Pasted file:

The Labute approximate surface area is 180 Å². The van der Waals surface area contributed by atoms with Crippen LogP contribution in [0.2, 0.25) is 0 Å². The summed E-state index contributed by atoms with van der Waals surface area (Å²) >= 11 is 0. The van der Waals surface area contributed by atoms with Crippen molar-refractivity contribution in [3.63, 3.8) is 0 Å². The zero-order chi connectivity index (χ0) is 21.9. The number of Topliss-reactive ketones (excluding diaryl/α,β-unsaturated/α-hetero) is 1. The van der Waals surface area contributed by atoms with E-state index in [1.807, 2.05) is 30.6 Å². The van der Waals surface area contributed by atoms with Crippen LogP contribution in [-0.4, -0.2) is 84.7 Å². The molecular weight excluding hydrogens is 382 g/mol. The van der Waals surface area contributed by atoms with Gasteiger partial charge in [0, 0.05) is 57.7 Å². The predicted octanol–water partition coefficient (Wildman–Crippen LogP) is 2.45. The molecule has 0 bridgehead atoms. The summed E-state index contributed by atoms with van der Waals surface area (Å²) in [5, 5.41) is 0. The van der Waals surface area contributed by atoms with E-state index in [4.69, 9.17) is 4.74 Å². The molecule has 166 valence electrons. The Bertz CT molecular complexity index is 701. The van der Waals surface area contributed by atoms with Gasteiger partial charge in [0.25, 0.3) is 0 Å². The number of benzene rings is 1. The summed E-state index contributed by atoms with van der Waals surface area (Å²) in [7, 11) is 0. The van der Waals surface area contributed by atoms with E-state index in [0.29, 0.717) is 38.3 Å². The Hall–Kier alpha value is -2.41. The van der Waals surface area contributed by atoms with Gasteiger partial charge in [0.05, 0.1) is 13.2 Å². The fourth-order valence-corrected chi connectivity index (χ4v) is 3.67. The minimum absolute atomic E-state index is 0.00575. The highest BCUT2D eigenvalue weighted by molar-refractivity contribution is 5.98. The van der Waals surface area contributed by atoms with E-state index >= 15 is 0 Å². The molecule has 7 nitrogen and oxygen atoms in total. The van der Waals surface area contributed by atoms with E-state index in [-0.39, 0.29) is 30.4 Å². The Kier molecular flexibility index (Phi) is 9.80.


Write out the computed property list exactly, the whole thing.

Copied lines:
The Labute approximate surface area is 180 Å². The van der Waals surface area contributed by atoms with Crippen LogP contribution in [0.2, 0.25) is 0 Å². The summed E-state index contributed by atoms with van der Waals surface area (Å²) >= 11 is 0. The van der Waals surface area contributed by atoms with Crippen molar-refractivity contribution in [3.63, 3.8) is 0 Å². The zero-order chi connectivity index (χ0) is 21.9. The number of Topliss-reactive ketones (excluding diaryl/α,β-unsaturated/α-hetero) is 1. The van der Waals surface area contributed by atoms with E-state index in [1.807, 2.05) is 30.6 Å². The van der Waals surface area contributed by atoms with Crippen LogP contribution in [-0.4, -0.2) is 84.7 Å². The molecular weight excluding hydrogens is 382 g/mol. The van der Waals surface area contributed by atoms with Gasteiger partial charge in [0, 0.05) is 57.7 Å². The predicted octanol–water partition coefficient (Wildman–Crippen LogP) is 2.45. The molecule has 0 bridgehead atoms. The summed E-state index contributed by atoms with van der Waals surface area (Å²) in [5, 5.41) is 0. The van der Waals surface area contributed by atoms with E-state index in [4.69, 9.17) is 4.74 Å². The molecule has 166 valence electrons. The Bertz CT molecular complexity index is 701. The van der Waals surface area contributed by atoms with Gasteiger partial charge in [0.25, 0.3) is 0 Å². The number of benzene rings is 1. The summed E-state index contributed by atoms with van der Waals surface area (Å²) in [7, 11) is 0. The van der Waals surface area contributed by atoms with E-state index in [0.29, 0.717) is 38.3 Å². The Hall–Kier alpha value is -2.41. The van der Waals surface area contributed by atoms with Gasteiger partial charge in [0.05, 0.1) is 13.2 Å². The fourth-order valence-corrected chi connectivity index (χ4v) is 3.67. The minimum absolute atomic E-state index is 0.00575. The highest BCUT2D eigenvalue weighted by molar-refractivity contribution is 5.98. The van der Waals surface area contributed by atoms with E-state index >= 15 is 0 Å². The molecule has 7 nitrogen and oxygen atoms in total. The van der Waals surface area contributed by atoms with E-state index in [-0.39, 0.29) is 30.4 Å². The Kier molecular flexibility index (Phi) is 9.80.